Geriatrics 3 pp 326-351 | Cite as

Age-Related Changes in the Anterior Segment of the Eye

  • J. W. Rohen
  • E. Lütjen-Drecoll

Abstract

In general, the tissues of the anterior segment of the eye undergo the same aging processes which take place in the organism as a whole. However, the special role of the eye as a device for optical function has led to the development of specialized mechanisms which, in some places, may also inhibit or even prevent common aging processes. This inhibition of age-related degeneration in certain constituents of the connective tissue may prevent early dysfunction in this important sensory organ. Such dysfunction may be more critical on the survival of the organism than comparable aging processes in the skin or bones; e.g., the maintenance of corneal transparency and a constant intraocular pressure are of fundamental biologic importance. The corneal transparency depends on a continuous process of dehydration and a certain degree of “nonaging” of the connective tissue found in the corneal stroma (cf. Sect. B. I). With respect to intraocular pressure maintenance, it appears that the age-related increase in outflow resistance is counteracted by a simultaneous decrease in aqueous formation. This may be the means by which the tissues of the ciliary body and the chamber angle maintain a fairly constant intraocular pressure during life. Similar interrelated processes may also develop at other sites of the eye (Fig. 1). Thus, aging in the eye cannot be considered an isolated, uniformly developing degenerative process. Rather, it is a complicated process of structural and biologic changes of interrelated functional systems whereby systems may compensate for changes occurring in a neighboring system and vice versa. We are far from a real pathologic or gerontologic understanding of such interrelations and functional mechanisms.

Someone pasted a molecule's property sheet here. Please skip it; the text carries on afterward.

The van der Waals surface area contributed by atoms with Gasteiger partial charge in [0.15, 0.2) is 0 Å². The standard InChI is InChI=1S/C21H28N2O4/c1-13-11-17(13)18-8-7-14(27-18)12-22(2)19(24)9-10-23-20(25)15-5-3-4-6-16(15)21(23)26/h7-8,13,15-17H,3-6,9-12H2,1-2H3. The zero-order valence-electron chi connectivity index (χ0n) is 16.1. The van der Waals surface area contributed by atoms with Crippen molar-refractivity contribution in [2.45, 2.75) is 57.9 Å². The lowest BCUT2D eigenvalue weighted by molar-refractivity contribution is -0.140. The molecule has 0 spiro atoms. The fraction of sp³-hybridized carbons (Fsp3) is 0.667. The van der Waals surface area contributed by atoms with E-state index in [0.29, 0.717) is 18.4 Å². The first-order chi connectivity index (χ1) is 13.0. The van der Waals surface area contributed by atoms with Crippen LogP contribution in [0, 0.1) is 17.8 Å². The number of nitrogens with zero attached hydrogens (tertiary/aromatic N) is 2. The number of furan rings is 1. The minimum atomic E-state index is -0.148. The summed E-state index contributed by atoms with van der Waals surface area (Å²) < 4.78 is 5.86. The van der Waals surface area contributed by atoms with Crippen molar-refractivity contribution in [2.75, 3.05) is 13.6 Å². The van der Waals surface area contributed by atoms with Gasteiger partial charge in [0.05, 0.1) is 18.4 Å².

Keywords

Cholesterol Hydration Corticosteroid Mold Retina 

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Authors and Affiliations

  • J. W. Rohen
  • E. Lütjen-Drecoll

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